The growth of international RPK indicators has followed a distinct pattern. According to IATA’s Air Passenger Market Analysis, there is a chart depicting RPK growth categorized by the region of airline registration. The majority of airlines experienced a sharp decline in RPK growth rates, except for those registered in Northern America. In this region, the RPK growth rate ranged between 1-2.5% each month. In contrast, all other regions saw a significant decrease in RPK growth, with the Asia Pacific region facing the most severe conditions — experiencing a decline of more than 25% each month. In total, the industry suffered an approximately 11% reduction in RPK growth compared to the pre-pandemic situation.

International RPK growth by airline region ofregistration, YoY% change versus 2019 ⓒ IATA Sustainability & Economics
International RPK growth by airline region of registration, YoY% change versus 2019. ⓒ IATA Sustainability & Economics

Change of RPK In Top 10 Route Areas

The passenger volume on the top 10 major airline routes continued to grow, though not all of them have reached pre-pandemic demand levels. All routes connecting Asia with the rest of the world are still below 2019 levels, except for the Middle East to Asia route. This route peaked at the beginning of 2023, surpassing pre-pandemic passenger loads. The demand for all other routes, except those connecting with Asia, is behind 2019 levels of RPK by less than 20%. Notably, the Europe to Middle East and Europe to North America routes were the only other two that reached and exceeded 2019 demand levels.

International RPKs, YoY% change vs. 2019– Top 10 route areas in 2019 ⓒ IATA Sustainability & Economics
International RPKs, YoY% change vs. 2019 – Top 10 route areas in 2019. ⓒ IATA Sustainability & Economics

The Statement of IATA’s Director General

The International Air Transport Association (IATA) Director General, Willie Walsh, commented on the recent situation in the air transportation market.

“Planes were full during July as people continue to travel in ever greater numbers. Importantly, forward ticket sales indicate that traveler confidence remains high. And there is every reason to be optimistic about the continuing recovery.”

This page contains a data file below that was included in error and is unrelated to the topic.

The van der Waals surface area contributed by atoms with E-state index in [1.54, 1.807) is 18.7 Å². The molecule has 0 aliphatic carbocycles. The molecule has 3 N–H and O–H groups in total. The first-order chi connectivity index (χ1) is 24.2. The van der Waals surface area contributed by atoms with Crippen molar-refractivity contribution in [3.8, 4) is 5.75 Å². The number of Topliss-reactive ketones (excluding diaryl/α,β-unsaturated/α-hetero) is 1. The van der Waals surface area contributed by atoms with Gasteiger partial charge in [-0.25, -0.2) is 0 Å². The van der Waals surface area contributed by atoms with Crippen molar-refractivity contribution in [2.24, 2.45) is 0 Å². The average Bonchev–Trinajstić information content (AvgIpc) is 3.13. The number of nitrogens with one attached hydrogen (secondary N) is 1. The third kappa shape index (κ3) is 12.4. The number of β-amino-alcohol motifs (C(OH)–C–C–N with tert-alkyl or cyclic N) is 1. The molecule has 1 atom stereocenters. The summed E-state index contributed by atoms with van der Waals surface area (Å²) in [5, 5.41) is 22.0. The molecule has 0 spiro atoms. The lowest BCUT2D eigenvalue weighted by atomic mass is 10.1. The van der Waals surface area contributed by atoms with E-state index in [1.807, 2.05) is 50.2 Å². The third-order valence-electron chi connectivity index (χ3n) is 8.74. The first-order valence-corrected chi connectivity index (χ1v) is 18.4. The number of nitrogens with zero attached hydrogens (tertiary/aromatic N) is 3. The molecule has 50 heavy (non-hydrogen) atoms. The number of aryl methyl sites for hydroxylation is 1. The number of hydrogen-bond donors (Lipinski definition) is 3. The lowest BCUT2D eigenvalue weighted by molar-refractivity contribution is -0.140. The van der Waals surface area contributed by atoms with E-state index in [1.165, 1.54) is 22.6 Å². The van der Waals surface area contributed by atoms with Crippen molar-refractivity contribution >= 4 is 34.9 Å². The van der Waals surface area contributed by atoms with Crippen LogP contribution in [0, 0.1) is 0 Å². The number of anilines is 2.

Willie Walsh, Director General of IATA ⓒ IATA
Willie Walsh, Director General of IATA. ⓒ IATA

“The Northern Hemisphere summer is living up to expectations for very strong traffic demand. While the industry was largely prepared to accommodate a return to pre-pandemic levels of operations, unfortunately, the same cannot be said for our infrastructure providers. Performance of some of the key air navigation services providers, for example, has been deeply disappointing for many reasons from insufficient staffing to the failure fiasco of NATS in the UK. These must be promptly corrected. Even more worrying, however, are political decisions by some governments—among them Mexico and the Netherlands—to impose capacity cuts at their major hubs that will most certainly destroy jobs and damage local and national economies. The numbers continue to tell us that people want and need air connectivity. That’s why governments should be working with us so that people can travel safely, sustainably, and efficiently.”

Overall, the recovery of the air industry is still in progress, but by the summer of 2023, the demand and revenue figures show the condition close to pre-pandemic levels if the trend continues to be as positive as it is, the post-pandemic market have a chance to be even more competitive than it was before.

What do you think of these recovery statistics? Do you want to read more about the statistics of the airline industry? Let us know in the comments below!